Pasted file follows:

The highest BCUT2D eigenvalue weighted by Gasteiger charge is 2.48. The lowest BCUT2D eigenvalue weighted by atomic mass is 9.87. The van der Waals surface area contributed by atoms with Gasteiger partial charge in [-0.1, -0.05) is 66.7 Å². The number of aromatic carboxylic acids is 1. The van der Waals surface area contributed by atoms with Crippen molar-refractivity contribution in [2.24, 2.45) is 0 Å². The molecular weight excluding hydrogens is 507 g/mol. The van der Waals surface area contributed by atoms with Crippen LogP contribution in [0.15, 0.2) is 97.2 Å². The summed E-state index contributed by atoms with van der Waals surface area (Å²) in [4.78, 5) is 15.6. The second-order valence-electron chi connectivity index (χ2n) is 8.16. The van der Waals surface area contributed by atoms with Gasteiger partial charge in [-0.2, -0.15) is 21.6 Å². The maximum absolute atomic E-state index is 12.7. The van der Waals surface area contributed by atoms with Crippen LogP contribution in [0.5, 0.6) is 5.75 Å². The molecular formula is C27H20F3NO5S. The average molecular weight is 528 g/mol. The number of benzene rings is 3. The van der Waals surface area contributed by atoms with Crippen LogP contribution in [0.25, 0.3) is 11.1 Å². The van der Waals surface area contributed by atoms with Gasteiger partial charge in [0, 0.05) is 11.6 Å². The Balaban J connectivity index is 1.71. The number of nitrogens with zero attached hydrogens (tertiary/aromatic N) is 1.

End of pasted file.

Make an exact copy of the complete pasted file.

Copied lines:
The highest BCUT2D eigenvalue weighted by Gasteiger charge is 2.48. The lowest BCUT2D eigenvalue weighted by atomic mass is 9.87. The van der Waals surface area contributed by atoms with Gasteiger partial charge in [-0.1, -0.05) is 66.7 Å². The number of aromatic carboxylic acids is 1. The van der Waals surface area contributed by atoms with Crippen molar-refractivity contribution in [2.24, 2.45) is 0 Å². The molecular weight excluding hydrogens is 507 g/mol. The van der Waals surface area contributed by atoms with Crippen LogP contribution in [0.15, 0.2) is 97.2 Å². The summed E-state index contributed by atoms with van der Waals surface area (Å²) in [4.78, 5) is 15.6. The second-order valence-electron chi connectivity index (χ2n) is 8.16. The van der Waals surface area contributed by atoms with Gasteiger partial charge in [-0.2, -0.15) is 21.6 Å². The maximum absolute atomic E-state index is 12.7. The van der Waals surface area contributed by atoms with Crippen LogP contribution in [0.5, 0.6) is 5.75 Å². The molecular formula is C27H20F3NO5S. The average molecular weight is 528 g/mol. The number of benzene rings is 3. The van der Waals surface area contributed by atoms with Crippen LogP contribution in [0.25, 0.3) is 11.1 Å². The van der Waals surface area contributed by atoms with Gasteiger partial charge in [0, 0.05) is 11.6 Å². The Balaban J connectivity index is 1.71. The number of nitrogens with zero attached hydrogens (tertiary/aromatic N) is 1.